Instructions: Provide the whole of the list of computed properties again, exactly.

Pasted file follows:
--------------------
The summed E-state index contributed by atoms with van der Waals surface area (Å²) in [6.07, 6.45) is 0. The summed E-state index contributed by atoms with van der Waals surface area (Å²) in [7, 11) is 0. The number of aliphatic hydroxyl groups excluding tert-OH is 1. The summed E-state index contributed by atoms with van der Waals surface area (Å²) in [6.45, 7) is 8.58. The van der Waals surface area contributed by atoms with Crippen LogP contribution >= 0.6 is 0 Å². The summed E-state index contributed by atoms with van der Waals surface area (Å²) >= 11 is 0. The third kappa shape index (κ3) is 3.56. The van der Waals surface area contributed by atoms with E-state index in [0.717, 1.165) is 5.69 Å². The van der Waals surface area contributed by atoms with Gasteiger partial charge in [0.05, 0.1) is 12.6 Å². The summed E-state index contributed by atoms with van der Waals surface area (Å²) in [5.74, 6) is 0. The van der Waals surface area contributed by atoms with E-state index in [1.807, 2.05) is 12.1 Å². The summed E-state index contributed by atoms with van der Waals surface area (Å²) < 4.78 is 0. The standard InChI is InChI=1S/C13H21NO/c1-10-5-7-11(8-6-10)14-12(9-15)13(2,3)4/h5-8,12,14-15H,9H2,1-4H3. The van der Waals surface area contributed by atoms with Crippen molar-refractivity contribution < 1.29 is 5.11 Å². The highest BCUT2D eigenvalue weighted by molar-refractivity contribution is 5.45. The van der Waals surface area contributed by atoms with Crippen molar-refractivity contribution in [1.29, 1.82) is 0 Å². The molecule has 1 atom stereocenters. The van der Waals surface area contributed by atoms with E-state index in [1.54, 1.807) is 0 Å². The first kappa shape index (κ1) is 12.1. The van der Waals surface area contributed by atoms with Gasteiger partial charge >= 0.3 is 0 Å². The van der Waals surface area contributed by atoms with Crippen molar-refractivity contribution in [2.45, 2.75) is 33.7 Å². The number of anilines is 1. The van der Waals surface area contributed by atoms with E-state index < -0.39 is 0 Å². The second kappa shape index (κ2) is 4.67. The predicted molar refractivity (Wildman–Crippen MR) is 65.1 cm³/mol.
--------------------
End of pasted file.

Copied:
The summed E-state index contributed by atoms with van der Waals surface area (Å²) in [6.07, 6.45) is 0. The summed E-state index contributed by atoms with van der Waals surface area (Å²) in [7, 11) is 0. The number of aliphatic hydroxyl groups excluding tert-OH is 1. The summed E-state index contributed by atoms with van der Waals surface area (Å²) in [6.45, 7) is 8.58. The van der Waals surface area contributed by atoms with Crippen LogP contribution >= 0.6 is 0 Å². The summed E-state index contributed by atoms with van der Waals surface area (Å²) >= 11 is 0. The third kappa shape index (κ3) is 3.56. The van der Waals surface area contributed by atoms with E-state index in [0.717, 1.165) is 5.69 Å². The van der Waals surface area contributed by atoms with Gasteiger partial charge in [0.05, 0.1) is 12.6 Å². The summed E-state index contributed by atoms with van der Waals surface area (Å²) in [5.74, 6) is 0. The van der Waals surface area contributed by atoms with E-state index in [1.807, 2.05) is 12.1 Å². The summed E-state index contributed by atoms with van der Waals surface area (Å²) < 4.78 is 0. The standard InChI is InChI=1S/C13H21NO/c1-10-5-7-11(8-6-10)14-12(9-15)13(2,3)4/h5-8,12,14-15H,9H2,1-4H3. The van der Waals surface area contributed by atoms with Crippen molar-refractivity contribution < 1.29 is 5.11 Å². The highest BCUT2D eigenvalue weighted by molar-refractivity contribution is 5.45. The van der Waals surface area contributed by atoms with Crippen molar-refractivity contribution in [1.29, 1.82) is 0 Å². The molecule has 1 atom stereocenters. The van der Waals surface area contributed by atoms with E-state index in [1.54, 1.807) is 0 Å². The first kappa shape index (κ1) is 12.1. The van der Waals surface area contributed by atoms with Gasteiger partial charge >= 0.3 is 0 Å². The van der Waals surface area contributed by atoms with Crippen molar-refractivity contribution in [2.45, 2.75) is 33.7 Å². The number of anilines is 1. The van der Waals surface area contributed by atoms with E-state index < -0.39 is 0 Å². The second kappa shape index (κ2) is 4.67. The predicted molar refractivity (Wildman–Crippen MR) is 65.1 cm³/mol.